As Congress considers the reauthorization of the Elementary and Secondary Education Act, also known as the No Child Left Behind Act, local leaders are encouraging a shift from the traditional kindergarten through 12th grade education to a preschool through 12th grade track.
A report released today found that high-quality preschool programs for all children would help reduce crime and save millions of dollars for Bay Area school districts.
The report, released by a network of law enforcement officials and survivors of violence called Fight Crime: Invest in Kids, found children who attend preschool are less likely to need special education services later and are less likely to commit crimes, state and local leaders said at a news conference at the Cambridge Child Development Center in Concord.
According to the report, research has shown that high-quality preschool could result in long-term cost savings of as much as $16 for every $1 spent.
In the short term, providing high-quality preschool for all children in California could reduce the state's public education costs by as much as 10 percent by reducing the number of children who require special education services. Children who go to preschool are also less likely to need to repeat grades and are more likely to graduate from high school.
According to the report, more than $1.5 billion is spent each year on special education services in the Bay Area.
The report found that if state and federal governments invested $117 million to provide preschool programs for all Bay Area children, the cost of special education services could be reduced by about $150 million.
It further estimates that providing preschool for all children statewide could result in overall savings of $300 million annually in kindergarten through 12th grade education.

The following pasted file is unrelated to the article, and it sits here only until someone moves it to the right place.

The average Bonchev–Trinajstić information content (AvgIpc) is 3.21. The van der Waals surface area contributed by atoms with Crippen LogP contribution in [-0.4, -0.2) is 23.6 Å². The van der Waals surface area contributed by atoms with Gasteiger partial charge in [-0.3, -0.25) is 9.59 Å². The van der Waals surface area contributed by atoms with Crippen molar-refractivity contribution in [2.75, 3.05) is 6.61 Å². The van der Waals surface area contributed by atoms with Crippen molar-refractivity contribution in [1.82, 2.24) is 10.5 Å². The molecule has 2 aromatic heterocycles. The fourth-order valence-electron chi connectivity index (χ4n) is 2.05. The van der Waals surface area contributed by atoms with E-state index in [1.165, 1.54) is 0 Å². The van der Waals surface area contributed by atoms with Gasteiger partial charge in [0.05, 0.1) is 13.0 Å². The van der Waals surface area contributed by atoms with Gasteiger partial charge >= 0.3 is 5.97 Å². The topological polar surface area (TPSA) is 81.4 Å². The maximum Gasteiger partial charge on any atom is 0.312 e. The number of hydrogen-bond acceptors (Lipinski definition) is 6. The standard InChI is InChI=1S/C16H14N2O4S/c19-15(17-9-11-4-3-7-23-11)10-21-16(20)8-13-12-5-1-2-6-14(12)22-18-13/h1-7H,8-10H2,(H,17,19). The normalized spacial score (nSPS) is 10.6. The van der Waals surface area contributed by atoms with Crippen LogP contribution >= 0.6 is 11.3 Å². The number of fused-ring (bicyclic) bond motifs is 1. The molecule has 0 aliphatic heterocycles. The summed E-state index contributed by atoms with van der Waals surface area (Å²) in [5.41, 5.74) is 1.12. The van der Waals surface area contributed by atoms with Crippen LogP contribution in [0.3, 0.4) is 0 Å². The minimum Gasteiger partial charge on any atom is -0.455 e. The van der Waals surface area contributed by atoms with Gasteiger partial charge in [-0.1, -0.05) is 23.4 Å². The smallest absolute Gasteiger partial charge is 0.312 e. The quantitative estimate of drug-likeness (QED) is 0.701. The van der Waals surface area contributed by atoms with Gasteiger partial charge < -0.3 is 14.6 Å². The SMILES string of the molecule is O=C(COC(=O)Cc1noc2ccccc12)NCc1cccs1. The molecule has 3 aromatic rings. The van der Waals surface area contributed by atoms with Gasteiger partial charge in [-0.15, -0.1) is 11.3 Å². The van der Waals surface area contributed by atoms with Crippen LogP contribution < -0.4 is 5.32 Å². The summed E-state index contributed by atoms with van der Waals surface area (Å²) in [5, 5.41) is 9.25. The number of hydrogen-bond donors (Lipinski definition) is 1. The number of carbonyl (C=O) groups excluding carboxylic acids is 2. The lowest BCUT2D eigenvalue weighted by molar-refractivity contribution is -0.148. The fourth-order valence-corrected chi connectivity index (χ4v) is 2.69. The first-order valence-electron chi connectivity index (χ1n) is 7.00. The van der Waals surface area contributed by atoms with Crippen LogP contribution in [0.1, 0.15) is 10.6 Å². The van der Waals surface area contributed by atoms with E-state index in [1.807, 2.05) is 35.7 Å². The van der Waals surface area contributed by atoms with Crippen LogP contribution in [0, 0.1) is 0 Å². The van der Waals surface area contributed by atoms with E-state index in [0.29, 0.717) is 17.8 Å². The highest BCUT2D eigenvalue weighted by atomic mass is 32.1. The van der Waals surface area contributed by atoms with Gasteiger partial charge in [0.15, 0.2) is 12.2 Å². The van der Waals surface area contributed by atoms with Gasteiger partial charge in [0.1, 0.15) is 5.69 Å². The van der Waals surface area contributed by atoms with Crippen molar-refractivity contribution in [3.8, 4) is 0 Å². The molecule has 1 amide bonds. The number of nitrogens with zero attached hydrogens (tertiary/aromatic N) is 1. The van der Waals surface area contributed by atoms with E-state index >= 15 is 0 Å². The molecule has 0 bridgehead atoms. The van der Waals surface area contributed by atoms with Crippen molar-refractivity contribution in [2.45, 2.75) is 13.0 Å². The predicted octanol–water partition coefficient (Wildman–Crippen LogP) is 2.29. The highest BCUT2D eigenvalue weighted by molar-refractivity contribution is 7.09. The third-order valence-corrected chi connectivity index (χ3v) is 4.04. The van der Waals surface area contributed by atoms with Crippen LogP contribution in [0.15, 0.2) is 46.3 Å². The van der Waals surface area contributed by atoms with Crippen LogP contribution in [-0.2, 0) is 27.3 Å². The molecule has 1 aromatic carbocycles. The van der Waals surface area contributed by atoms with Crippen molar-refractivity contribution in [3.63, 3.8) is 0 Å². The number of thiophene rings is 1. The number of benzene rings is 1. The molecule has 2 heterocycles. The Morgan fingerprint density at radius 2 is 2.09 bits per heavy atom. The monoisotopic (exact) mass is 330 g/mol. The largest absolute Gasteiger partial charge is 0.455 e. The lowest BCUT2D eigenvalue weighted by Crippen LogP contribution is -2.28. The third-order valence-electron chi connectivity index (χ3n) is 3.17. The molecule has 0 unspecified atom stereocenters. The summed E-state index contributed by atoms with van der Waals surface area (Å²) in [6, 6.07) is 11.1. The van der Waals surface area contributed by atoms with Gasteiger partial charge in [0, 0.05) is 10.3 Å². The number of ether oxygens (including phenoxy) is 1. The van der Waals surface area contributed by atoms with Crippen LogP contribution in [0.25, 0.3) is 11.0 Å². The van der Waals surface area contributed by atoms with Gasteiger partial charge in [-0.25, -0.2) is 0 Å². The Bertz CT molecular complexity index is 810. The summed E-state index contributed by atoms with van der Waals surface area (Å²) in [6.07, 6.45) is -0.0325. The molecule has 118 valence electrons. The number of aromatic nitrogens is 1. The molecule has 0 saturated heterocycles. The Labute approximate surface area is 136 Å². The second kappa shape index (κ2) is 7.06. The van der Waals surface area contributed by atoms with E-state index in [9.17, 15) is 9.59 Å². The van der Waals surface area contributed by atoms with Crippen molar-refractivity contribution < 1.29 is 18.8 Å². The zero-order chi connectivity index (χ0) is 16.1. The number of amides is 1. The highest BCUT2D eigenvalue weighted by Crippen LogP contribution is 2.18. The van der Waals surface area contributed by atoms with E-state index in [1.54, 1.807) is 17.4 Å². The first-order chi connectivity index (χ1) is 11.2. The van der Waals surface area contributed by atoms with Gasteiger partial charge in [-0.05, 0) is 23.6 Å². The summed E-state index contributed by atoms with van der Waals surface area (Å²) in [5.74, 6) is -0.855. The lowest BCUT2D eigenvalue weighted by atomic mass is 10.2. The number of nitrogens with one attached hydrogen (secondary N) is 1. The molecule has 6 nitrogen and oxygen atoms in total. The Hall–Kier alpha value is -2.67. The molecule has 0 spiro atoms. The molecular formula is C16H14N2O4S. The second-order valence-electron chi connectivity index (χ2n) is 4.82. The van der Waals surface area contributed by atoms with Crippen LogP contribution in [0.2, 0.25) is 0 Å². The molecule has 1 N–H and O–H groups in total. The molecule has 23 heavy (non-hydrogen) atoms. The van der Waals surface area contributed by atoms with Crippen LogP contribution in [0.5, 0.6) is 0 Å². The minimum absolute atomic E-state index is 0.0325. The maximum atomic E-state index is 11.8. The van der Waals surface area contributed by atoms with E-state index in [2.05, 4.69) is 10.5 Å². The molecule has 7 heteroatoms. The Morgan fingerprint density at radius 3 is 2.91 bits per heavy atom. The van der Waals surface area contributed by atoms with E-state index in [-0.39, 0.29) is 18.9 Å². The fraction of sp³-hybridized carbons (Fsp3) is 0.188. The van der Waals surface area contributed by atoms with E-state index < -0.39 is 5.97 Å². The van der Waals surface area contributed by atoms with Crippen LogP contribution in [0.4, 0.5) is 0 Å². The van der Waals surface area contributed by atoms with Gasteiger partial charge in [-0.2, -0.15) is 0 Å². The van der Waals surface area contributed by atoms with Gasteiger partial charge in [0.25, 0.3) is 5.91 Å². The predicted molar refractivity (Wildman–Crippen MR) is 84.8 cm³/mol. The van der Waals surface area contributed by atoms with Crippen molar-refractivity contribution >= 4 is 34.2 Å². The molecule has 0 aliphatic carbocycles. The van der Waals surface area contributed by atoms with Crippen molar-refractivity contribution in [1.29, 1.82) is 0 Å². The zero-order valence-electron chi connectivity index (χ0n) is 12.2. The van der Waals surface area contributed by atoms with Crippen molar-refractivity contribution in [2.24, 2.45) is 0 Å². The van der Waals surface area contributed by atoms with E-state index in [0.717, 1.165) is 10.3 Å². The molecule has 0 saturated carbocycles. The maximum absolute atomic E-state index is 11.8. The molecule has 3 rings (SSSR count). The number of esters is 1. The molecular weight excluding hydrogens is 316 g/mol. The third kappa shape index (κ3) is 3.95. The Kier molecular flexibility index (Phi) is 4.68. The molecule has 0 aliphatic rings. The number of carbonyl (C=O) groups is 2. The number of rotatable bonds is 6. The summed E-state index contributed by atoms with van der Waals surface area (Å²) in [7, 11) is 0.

Studies have also found that children who do not attend preschool are more likely to commit violent crimes than peers with similar socio-economics backgrounds who did attend preschool.
A study of a federally funded early intervention program in Chicago called the Child-Parent Centers, which provide educational services to economically disadvantaged children and their parents, compared children in the program to similar children who did not attend the program.
The study found that children who were not in the program were 70 percent more likely to be arrested for a violent crime by age 18 than children who did attend the program.
Children not participating in the program were also 24 percent more likely to be incarcerated as young adults than children who had attended the program.
A separate study released in 2005 found that children who did not attend preschool were five times more likely become chronic offenders by age 27 than similar peers who did go to preschool.
The children who went to preschool were also 43 percent less likely to need special education services later, according to the study, which compared children attending the Perry Preschool Program in Ypsilanti, Mich., to similar peers who did not attend the program.
During the news conference today, Concord police Chief and Contra Costa County Sheriff-Elect David Livingston joined Pleasant Hill police Chief Pete Dunbar, Assemblyman Tom Torlakson, and Barrie Becker, state director of Fight Crime: Invest in Kids California, to call on state and federal lawmakers to invest in high-quality preschool for all children.
Bay City News